Each to their own but I really enjoy getting out in the mountains and for me the only thing better than doing a ski tour up a mountain in a day is doing two mountain ski tours in a day (with a couple of beers in the sun afterwards). Unfortunately what I can do in a day depends on my current fitness not what I could do 10 or 20 years ago. It's great when ski touring through the week to see pensioners ski touring up the mountains at a rate most half their age would struggle to achieve. No pain no gain, to get fit you need to push it a bit.
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Stop making excuses, go and do things you don't like in order to get to a level of fitness you do like. We've all been there, not many people actually like the gym, you've just got to put in the hours end of story. Make sure everything that goes in your mouth is 50% fresh vegetables and give up anything with sugar in it for 5wks. You might be surprised at how much you lose.
Good luck x
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@Thornyhill,
snowHead
Hommer Simpson said it best with "I'd be vegetarian if bacon grew on trees".

... and of course the success of a weight loss diet is often proportional to how rubbish it tastes.
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Could this be THE fitness answer wink


http://youtube.com/v/MoRMUzljoAA
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Long distance runners tend to have very low BMI, with extremely low body fat percentages. For example, Mo Farah has a BMI below 20. Although he advertises quorn, he is not a veggie.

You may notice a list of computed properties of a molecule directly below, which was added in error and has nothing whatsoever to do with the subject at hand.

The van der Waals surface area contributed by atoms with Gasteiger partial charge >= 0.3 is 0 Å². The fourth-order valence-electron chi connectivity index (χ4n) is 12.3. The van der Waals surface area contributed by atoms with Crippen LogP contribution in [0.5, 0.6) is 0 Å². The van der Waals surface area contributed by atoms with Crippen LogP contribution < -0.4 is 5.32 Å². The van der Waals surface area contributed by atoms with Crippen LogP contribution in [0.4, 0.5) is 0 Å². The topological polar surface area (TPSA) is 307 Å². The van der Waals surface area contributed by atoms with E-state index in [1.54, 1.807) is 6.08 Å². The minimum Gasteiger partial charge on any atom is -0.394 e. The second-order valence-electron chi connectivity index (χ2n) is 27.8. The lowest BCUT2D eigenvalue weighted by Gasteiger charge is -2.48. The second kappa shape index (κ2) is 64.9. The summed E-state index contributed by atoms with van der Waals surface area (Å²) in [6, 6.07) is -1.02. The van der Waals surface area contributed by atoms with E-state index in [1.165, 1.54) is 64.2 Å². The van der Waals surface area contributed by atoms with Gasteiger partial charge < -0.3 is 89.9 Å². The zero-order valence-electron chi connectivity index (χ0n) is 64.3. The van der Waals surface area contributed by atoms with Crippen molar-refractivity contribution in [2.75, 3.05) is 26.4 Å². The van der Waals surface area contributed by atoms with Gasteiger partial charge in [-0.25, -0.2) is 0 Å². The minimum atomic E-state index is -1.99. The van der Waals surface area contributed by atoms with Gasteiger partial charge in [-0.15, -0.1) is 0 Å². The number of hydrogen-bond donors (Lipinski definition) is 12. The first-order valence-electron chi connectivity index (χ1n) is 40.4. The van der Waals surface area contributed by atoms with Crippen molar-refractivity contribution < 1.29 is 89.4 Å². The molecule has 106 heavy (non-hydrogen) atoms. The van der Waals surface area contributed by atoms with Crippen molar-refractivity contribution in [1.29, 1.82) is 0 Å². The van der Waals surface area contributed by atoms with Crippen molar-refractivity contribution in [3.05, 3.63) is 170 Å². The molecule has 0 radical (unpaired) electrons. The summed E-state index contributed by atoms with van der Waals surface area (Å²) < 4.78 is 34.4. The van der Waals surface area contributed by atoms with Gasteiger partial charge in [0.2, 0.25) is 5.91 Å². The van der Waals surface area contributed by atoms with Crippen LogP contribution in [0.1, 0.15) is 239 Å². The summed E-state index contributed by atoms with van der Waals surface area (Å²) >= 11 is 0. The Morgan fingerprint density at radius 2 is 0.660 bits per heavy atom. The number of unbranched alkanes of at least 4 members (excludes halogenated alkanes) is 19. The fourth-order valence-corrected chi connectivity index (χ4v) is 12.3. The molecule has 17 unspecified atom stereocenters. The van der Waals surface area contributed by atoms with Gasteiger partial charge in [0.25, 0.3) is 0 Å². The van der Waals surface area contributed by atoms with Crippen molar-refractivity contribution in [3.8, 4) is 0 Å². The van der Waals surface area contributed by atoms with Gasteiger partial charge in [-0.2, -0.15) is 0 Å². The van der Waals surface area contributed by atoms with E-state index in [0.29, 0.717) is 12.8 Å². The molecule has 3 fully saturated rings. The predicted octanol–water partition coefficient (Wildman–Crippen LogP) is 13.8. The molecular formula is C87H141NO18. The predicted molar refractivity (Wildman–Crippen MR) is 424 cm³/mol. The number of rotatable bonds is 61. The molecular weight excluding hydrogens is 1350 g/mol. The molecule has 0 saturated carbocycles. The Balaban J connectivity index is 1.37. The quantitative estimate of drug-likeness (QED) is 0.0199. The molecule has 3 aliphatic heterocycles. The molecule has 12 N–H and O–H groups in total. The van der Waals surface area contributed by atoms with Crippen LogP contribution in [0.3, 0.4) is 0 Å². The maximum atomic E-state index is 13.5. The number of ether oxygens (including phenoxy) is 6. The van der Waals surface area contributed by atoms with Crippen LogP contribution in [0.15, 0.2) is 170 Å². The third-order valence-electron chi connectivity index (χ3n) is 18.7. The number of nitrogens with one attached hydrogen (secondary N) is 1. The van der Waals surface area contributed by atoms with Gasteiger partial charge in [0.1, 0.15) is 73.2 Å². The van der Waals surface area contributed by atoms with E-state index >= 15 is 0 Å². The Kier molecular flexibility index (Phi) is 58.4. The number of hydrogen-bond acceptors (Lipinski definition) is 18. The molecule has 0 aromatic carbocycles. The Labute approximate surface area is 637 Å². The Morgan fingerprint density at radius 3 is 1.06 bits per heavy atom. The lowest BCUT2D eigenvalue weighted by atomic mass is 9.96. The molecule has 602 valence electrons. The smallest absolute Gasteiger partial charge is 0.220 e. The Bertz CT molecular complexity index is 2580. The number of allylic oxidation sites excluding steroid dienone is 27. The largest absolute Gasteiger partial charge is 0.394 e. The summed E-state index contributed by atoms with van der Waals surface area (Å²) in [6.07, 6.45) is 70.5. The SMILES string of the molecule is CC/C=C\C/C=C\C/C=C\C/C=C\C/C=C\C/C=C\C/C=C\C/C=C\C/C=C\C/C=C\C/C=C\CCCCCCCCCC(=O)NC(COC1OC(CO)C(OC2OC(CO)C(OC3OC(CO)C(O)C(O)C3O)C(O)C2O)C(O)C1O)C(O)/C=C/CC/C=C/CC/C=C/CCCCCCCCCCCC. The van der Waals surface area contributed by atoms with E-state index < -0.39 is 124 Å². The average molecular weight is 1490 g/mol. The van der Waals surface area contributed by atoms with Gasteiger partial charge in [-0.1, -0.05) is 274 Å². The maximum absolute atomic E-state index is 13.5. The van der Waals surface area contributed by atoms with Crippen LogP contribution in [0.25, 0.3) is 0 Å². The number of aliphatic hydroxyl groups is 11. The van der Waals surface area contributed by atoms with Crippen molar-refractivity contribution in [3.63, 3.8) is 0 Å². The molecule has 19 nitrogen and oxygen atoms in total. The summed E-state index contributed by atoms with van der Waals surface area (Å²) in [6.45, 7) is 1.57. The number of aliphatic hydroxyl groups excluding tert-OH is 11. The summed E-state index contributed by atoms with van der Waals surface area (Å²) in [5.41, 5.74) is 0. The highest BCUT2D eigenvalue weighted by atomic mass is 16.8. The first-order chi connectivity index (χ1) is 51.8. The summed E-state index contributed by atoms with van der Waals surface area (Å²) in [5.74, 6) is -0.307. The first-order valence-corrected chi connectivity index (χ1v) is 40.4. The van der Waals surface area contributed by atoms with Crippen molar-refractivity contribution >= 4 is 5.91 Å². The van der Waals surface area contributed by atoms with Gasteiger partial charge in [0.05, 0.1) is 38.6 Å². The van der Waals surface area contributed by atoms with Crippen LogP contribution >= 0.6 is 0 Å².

https://www.bbcgoodfood.com/howto/guide/eat-athlete-mo-farah

The protein quality in chicken without skin is very good. It contains complete range of amino acids required for muscle repair. Eggs and fish are also complete quality proteins.

I do eat some quorn, and find its high fibre, low fat, and quality protein excellent for cleaning the digestive tract. I have also started eating some pure firm tofu, however I do not think I could be a complete vegetarian. It would not provide me with sufficient vitamin B12, iron and zinc. I would end up eating breakfast cereals all the time (like bran flakes).

Top tip from Mo Farah in the above article

"... Muscle build may look good, but it also slows you down....."
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 After all it is free Go on u know u want to!
After all it is free Go on u know u want to!
Low carb high fat. Look up professor Tim Noakes. The way forward. Most carbs are sugar in disguise.
You cannot exercise off weight. However exercise is very important for your body.
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Article in the Daily Mail underscoring the importance of breakfast, and in the green bit, the importance of a big breakfast.

Then for those that like to knock the Daily Mail, there's a nonsensical bit about how this contradicts recent research when it clearly doesn't.
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I'm still fighting to get under 17 stone and even though I'm hitting the gym near every day for a minimum of 60 min. (now) intense aerobic plus now adding resistance weights and my resting HR, in a year has dropped from mid 80s to very low 60s. I've reduced carbs, counted calories to no more than 1800 a day, my strength and mobility is becoming more in tune with my desires ... BUT! If anything my weight is increasing!!!! OK body shape is beginning to improve but I'm still a lardass 😟😟😟